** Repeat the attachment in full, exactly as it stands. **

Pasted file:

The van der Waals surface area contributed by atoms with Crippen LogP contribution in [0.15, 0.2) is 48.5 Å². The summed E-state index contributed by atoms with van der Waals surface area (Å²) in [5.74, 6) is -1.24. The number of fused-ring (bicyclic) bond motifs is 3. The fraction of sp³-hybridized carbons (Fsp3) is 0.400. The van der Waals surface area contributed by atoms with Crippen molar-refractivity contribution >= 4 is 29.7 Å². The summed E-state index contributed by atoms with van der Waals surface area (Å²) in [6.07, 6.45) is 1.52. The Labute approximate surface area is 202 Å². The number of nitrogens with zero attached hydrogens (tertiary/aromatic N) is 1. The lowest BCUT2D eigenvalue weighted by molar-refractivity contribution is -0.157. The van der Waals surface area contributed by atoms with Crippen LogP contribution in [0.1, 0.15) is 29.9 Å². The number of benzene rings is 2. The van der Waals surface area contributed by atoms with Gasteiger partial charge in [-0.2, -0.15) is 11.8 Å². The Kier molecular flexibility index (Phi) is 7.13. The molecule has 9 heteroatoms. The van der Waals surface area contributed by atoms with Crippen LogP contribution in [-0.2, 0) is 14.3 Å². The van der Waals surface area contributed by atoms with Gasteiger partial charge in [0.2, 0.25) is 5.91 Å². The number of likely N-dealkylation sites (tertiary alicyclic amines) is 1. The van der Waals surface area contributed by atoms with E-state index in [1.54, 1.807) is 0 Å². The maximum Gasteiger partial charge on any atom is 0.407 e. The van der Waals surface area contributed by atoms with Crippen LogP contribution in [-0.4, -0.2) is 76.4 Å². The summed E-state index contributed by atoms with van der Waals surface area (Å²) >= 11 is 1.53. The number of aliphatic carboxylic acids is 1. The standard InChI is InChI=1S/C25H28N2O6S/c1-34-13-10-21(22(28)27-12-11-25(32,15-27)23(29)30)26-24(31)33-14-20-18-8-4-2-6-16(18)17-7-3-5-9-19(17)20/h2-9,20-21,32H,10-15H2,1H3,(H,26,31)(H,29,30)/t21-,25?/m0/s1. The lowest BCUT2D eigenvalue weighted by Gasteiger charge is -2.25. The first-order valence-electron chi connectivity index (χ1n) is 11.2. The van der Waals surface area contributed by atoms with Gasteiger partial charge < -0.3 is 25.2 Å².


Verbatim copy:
The van der Waals surface area contributed by atoms with Crippen LogP contribution in [0.15, 0.2) is 48.5 Å². The summed E-state index contributed by atoms with van der Waals surface area (Å²) in [5.74, 6) is -1.24. The number of fused-ring (bicyclic) bond motifs is 3. The fraction of sp³-hybridized carbons (Fsp3) is 0.400. The van der Waals surface area contributed by atoms with Crippen molar-refractivity contribution >= 4 is 29.7 Å². The summed E-state index contributed by atoms with van der Waals surface area (Å²) in [6.07, 6.45) is 1.52. The Labute approximate surface area is 202 Å². The number of nitrogens with zero attached hydrogens (tertiary/aromatic N) is 1. The lowest BCUT2D eigenvalue weighted by molar-refractivity contribution is -0.157. The van der Waals surface area contributed by atoms with Crippen LogP contribution in [0.1, 0.15) is 29.9 Å². The number of benzene rings is 2. The van der Waals surface area contributed by atoms with Gasteiger partial charge in [-0.2, -0.15) is 11.8 Å². The Kier molecular flexibility index (Phi) is 7.13. The molecule has 9 heteroatoms. The van der Waals surface area contributed by atoms with Crippen LogP contribution in [-0.2, 0) is 14.3 Å². The van der Waals surface area contributed by atoms with Gasteiger partial charge in [0.2, 0.25) is 5.91 Å². The number of likely N-dealkylation sites (tertiary alicyclic amines) is 1. The van der Waals surface area contributed by atoms with E-state index in [1.54, 1.807) is 0 Å². The maximum Gasteiger partial charge on any atom is 0.407 e. The van der Waals surface area contributed by atoms with Crippen LogP contribution in [-0.4, -0.2) is 76.4 Å². The summed E-state index contributed by atoms with van der Waals surface area (Å²) >= 11 is 1.53. The number of aliphatic carboxylic acids is 1. The standard InChI is InChI=1S/C25H28N2O6S/c1-34-13-10-21(22(28)27-12-11-25(32,15-27)23(29)30)26-24(31)33-14-20-18-8-4-2-6-16(18)17-7-3-5-9-19(17)20/h2-9,20-21,32H,10-15H2,1H3,(H,26,31)(H,29,30)/t21-,25?/m0/s1. The lowest BCUT2D eigenvalue weighted by Gasteiger charge is -2.25. The first-order valence-electron chi connectivity index (χ1n) is 11.2. The van der Waals surface area contributed by atoms with Gasteiger partial charge < -0.3 is 25.2 Å².